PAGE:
Former Nobu chef Erik Idos brings a touch of Japan to his beloved Mexican tacos.
Text by Tiffany Chan, photos by Samantha Sin
*Featured in Crave’s March 2015 issue
“The camera eats first” is a saying we’ve heard a lot lately – usually followed by, “Wait, don’t touch it. Let me take a photo first.” This seems especially true at Chino, chef Erik Idos’ new Mexican-Japanese venture. Social media has been flooded with images of Chino’s photogenic dishes. A particular hit seems to be the chicken and egg tostadas, with its picture-perfect egg perched on shredded chicken and golden crispy tostada.
Since its official opening on Christmas Eve, Chino has been packed every night. Yet, to credit its popularity solely to the power of social media would be unfair. Los Angeles-raised Idos worked for famed Japanese chef Nobu Matsuhisa for a decade, most recently for four years as executive chef at Nobu InterContinental Hong Kong.
At Chino, he combines his experience at Nobu with a love of Mexican food from his hometown.
“I’m from LA and one of the things I like to eat is tacos,” Idos says. “I wanted to use everything I’d learned from Nobu: the philosophy, the ingredients and everything he taught me over the last 10 years. I never want to lose that.”
But while his dishes have Japanese elements – a hint of shiso in the salsa, perhaps – Idos says Chino is Mexican in essence. The flavours are authentic, he asserts, and he imports many ingredients from Mexico, including dried chillies, tomatillo, tequila and beer.
“Hong Kong people don’t understand Mexican food, like what is a tostada and what is a taco, or why a ceviche is so sour. Mexican food is about flavour: spicy, sour, bold and comes with a punch from chilli, lime and citrus,” he says.
“I was never trained to be a Mexican chef. Mexican food goes so deep into history that it’s something I am still learning about. These are the flavours I know in my head and I’ve tasted before and I’m trying to replicate the best I can. I want to teach [local people] what Mexican food is about. I’m not going to change it if it’s too spicy, too sour, or if people here don’t like it. If I compromise, then I lose the integrity.”
Market Fish Ceviche
Fish is tossed in freshly squeezed yuzu, lemon juice, lime juice and orange juice for a few minutes for a sashimi-like texture. When we visited, Idos used hirame from the local market. Idos explains the hirame is not too soft, but has bite and a crunchy texture able to withstand the acidity. For us, the fish was overly chewy, but we liked the marinade, which was bold and flavourful in its acidity.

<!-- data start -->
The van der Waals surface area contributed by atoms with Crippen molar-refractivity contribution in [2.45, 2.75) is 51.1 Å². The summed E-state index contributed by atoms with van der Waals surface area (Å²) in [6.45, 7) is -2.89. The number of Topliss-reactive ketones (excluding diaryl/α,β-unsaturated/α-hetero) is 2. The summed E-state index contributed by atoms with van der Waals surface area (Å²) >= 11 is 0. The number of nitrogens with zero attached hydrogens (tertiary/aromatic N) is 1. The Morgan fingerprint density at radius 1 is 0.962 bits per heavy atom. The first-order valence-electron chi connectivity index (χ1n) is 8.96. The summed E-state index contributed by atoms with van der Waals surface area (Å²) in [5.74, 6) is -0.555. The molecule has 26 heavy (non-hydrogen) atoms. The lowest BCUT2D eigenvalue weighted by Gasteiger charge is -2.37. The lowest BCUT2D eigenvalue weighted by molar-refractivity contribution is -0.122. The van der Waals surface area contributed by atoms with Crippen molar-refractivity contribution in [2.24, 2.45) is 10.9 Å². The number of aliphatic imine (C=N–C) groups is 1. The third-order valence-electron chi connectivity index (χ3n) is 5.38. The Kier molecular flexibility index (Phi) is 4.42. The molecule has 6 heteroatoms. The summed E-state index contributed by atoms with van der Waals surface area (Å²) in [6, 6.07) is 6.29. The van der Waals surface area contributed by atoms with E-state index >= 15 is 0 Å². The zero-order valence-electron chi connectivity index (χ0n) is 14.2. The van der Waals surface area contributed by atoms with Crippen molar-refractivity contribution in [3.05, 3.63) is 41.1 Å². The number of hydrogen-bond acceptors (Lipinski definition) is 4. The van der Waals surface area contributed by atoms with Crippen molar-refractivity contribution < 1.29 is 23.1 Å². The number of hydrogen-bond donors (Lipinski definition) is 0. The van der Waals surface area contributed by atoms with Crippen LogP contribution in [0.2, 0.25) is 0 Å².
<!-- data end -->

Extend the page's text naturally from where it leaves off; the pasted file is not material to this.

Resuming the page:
Chipotle Kewpie Corn
Corn is grilled with oil and salt, tossed in chipotle kewpie sauce, and topped with crumbly cojita cheese. We were excited for this and dug in immediately using our hands. The chipotle kewpie sauce was smoky and very spicy, as it should be, but we found it overwhelmed the natural sweetness of the corn, rendering the dish a bit one-note in terms of flavour. This is an appealing idea, but could do with a tweak.
Chicken and Egg Tostada; Scallop and Uni Tostada
The chicken and egg tostada features a chicken leg and thigh stewed in tomato chipotle sauce, then shredded and topped with a flawless fried egg. While there was plenty of flavour, the runny egg yolk was rather messy. We learned to slurp up the yolk after the first bite. We were more successful with the scallop and uni version. Hokkaido scallop and sea urchin is topped with spicy arbol salsa and yuzu kosho for a fresh and delicate dish.
Crispy Fish Taco
Easily our favourite dish of the evening, sea bass is coated in tempura beer batter and deep-fried for a wonderfully light, crispy skin. The taco is topped with the same chipotle kewpie sauce as the grilled corn, but here the sauce balances well with the salsa fresca. The white corn tortilla is made exclusively for Chino in LA and is slightly thicker to withstand the sauce. Altogether, this is a fantastic taco.
Marinated Fried Quail
A last-minute choice, but we were glad we went for the quail. The bird is marinated in ginger and soy sauce, coated in potato starch, cornstarch and rice our then deep-fried. It was perfectly cooked, pink in the middle and tender. The batter isn’t heavy or chunky, but light and crispy with a fresh citrus kick, which we liked.
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